>> T.J. Simers, the LA Times’ excellent smart-aleck columnist, was NOT impressed by UCLA’s win over Rice last night. Here’s Simers’ brilliant lead: “It’s been decades since I covered high school football, UCLA and Rice bringing back so many memories. The hope, of course, is that some of these players might really improve and go on to play in college one day.”
>> The first game of the Urban Meyer era at Ohio State reportedly isn’t sold out. This does not fit the ESPN narrative!
>> This Kevin Van Valkenberg story — about a semi-pro football player who died from injuries suffered on the field — is getting a lot of attention. For good reason. It’s brilliantly reported and written.
>> Another phenomenal writer lists 120 reasons why football will last forever.
>> Are you a fan of podcasts? Good, then listen each week to Sam McKewon and Jon Nyatawa talk Huskers. Here’s your Week 1 preview.
>> Pat Forde says Notre Dame has maintained its values during a chaotic era of college football. For that, the program should be praised, not chastised.
>> As Jason Whitlock writes, Notre Dame color analyst Allen Pinkett “chose the wrong words, but his sentiment is accurate.” I agree.
>> In another time, Andy Roddick might have won three or four Grand Slams. Not during the Federer/Nadal/Djokovic era. Roddick won a single major, the 2003 U.S. Open. His career resume is half-full/half-empty, depending on your point of view. SI’s Jon Wertheim, in a glowing column about Roddick, says it’s the former:
“The casual fan may regard Roddick an underachiever, a guy who won a major a few days after he could drink his first beer, and then never summited the mountain again. Nothing could be further from the truth. Roddick took a fairly limited game, a suspect backhand, and not much in the way of touch and authored a Hall of Fame career. He took a monster forehand and lively serve, self-belief and fighting instincts, and alchemized it into almost three dozen trophies and more than $20 million in prize money. Even as he started losing, first to the Big Three and then to time, he hired a full staff of the best minds in the sport — expense be damned — to help him maximize his career. Players talk about leaving nothing on the court. Roddick’s court is bare.”
I remember seeing Roddick at the 2002 Colorado game, when he was on the Husker sideline. And I remember interviewing him in late-2007, as he prepared to come to Omaha for an exhibition. I asked him about chasing Federer and he bristled; Roddick was never afraid to make a conversation uncomfortable. I hope he maintains a public profile, perhaps in broadcasting. His personality is too good to go into hiding.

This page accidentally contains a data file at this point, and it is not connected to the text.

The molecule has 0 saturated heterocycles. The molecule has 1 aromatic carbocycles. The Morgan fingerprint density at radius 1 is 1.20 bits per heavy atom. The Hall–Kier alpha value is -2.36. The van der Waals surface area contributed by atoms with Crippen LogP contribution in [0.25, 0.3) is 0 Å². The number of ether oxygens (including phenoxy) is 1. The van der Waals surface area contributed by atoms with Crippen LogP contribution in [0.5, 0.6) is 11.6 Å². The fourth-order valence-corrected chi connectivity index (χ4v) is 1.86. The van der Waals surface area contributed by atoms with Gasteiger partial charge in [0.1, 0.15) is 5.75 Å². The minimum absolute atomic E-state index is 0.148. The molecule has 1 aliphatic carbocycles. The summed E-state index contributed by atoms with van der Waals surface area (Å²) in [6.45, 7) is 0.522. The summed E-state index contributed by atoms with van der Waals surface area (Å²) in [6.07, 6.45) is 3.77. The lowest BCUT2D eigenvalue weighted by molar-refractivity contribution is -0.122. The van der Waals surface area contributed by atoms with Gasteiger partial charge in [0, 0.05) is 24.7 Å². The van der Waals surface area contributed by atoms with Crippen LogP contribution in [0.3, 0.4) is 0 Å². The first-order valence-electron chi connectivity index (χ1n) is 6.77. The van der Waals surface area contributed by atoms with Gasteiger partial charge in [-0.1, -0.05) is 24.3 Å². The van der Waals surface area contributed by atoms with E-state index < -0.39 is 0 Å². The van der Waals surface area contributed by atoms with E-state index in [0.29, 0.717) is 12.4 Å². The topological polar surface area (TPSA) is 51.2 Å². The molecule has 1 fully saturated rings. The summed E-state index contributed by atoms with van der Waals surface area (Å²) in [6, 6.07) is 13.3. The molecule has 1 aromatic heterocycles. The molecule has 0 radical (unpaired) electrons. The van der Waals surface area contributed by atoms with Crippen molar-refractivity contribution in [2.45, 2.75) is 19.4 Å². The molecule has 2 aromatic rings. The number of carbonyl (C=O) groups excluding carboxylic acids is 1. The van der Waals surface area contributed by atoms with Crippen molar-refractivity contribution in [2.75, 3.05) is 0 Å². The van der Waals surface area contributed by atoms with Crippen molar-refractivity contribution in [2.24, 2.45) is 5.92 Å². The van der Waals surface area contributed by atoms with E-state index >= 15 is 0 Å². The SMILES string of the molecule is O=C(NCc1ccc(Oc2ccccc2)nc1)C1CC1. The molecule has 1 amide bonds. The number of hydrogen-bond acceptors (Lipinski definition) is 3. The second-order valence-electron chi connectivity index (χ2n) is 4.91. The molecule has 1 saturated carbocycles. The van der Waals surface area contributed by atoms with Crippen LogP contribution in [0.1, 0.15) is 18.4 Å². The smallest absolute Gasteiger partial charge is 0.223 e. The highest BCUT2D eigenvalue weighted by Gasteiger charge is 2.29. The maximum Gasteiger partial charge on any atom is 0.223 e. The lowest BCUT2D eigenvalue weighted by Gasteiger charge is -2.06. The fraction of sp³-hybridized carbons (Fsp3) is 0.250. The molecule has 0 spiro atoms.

>> The Big Ten didn’t do Tim Miles any favors on the scheduling front. The Huskers’ first four conference games: at Ohio State, Wisconsin, at Michigan, at Michigan State. I expect Nebraska to lose all four by a combined 100 points. I’m not kidding.
>> Remember when I wrote a whole column about how Creighton’s 2012-13 non-conference schedule fails to A) challenge the Jays’ best team in school history B) impress the NCAA selection committee, thus hurting Creighton’s seed C) give CU the national exposure it needs to elevate its program? For the past few months, Creighton has had one non-con opening. On Thursday, Greg McDermott announced that he’d filled it — with North Texas.
“I think North Texas as an opener will turn out in the end to be a great game for us,” McDermott said. “It’s not going to be an easy game. They’re going to be very talented, and there’s a reason they had a hard time filling their schedule, too.”
I hate to beat a dead horse, but Creighton has a brilliant basketball team that realistically could make the Final Four. But because the Jays are in a mid-major league, they need to play the toughest non-conference schedule possible. North Texas does not meet that criteria. McDermott’s quote is disappointing.
>> The Doane basketball team, led by new coach Jim Weeks (Mr. Intensity), is doing something very cool this weekend. The Tigers are taking a 93-county tour of Nebraska. They’ll play 12 minutes in each county. They’ll attempt to score 100,000 points, including 25,000 3-point baskets. It’s a team-building thing. It’s a way to expose the program to Nebraska. It’s also a way to drive each other crazy! I look forward to hearing how it goes.
>> Thanks for reading. Have a great weekend.